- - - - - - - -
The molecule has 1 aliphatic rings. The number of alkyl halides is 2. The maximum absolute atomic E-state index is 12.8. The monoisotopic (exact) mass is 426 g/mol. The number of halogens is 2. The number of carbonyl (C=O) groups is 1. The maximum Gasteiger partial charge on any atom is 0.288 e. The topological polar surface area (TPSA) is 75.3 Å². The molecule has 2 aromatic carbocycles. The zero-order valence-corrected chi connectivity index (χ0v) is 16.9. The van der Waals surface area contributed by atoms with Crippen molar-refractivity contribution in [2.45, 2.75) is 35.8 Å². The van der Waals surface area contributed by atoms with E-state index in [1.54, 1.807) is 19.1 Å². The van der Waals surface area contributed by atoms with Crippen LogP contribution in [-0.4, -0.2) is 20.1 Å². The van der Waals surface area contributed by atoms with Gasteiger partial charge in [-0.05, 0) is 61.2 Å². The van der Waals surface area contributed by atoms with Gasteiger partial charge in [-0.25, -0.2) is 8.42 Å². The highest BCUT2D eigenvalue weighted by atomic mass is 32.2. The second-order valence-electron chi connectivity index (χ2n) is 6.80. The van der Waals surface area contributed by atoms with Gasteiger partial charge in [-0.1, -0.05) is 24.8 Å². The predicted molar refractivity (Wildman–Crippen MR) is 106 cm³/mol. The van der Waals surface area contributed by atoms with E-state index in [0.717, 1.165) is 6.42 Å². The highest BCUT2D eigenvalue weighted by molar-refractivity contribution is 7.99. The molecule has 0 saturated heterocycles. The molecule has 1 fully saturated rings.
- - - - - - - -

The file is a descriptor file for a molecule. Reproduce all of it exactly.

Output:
The molecule has 1 aliphatic rings. The number of alkyl halides is 2. The maximum absolute atomic E-state index is 12.8. The monoisotopic (exact) mass is 426 g/mol. The number of halogens is 2. The number of carbonyl (C=O) groups is 1. The maximum Gasteiger partial charge on any atom is 0.288 e. The topological polar surface area (TPSA) is 75.3 Å². The molecule has 2 aromatic carbocycles. The zero-order valence-corrected chi connectivity index (χ0v) is 16.9. The van der Waals surface area contributed by atoms with Crippen molar-refractivity contribution in [2.45, 2.75) is 35.8 Å². The van der Waals surface area contributed by atoms with E-state index in [1.54, 1.807) is 19.1 Å². The van der Waals surface area contributed by atoms with Crippen LogP contribution in [-0.4, -0.2) is 20.1 Å². The van der Waals surface area contributed by atoms with Gasteiger partial charge in [-0.05, 0) is 61.2 Å². The van der Waals surface area contributed by atoms with Gasteiger partial charge in [-0.25, -0.2) is 8.42 Å². The highest BCUT2D eigenvalue weighted by atomic mass is 32.2. The second-order valence-electron chi connectivity index (χ2n) is 6.80. The van der Waals surface area contributed by atoms with Gasteiger partial charge in [-0.1, -0.05) is 24.8 Å². The predicted molar refractivity (Wildman–Crippen MR) is 106 cm³/mol. The van der Waals surface area contributed by atoms with E-state index in [0.717, 1.165) is 6.42 Å². The highest BCUT2D eigenvalue weighted by molar-refractivity contribution is 7.99. The molecule has 0 saturated heterocycles. The molecule has 1 fully saturated rings.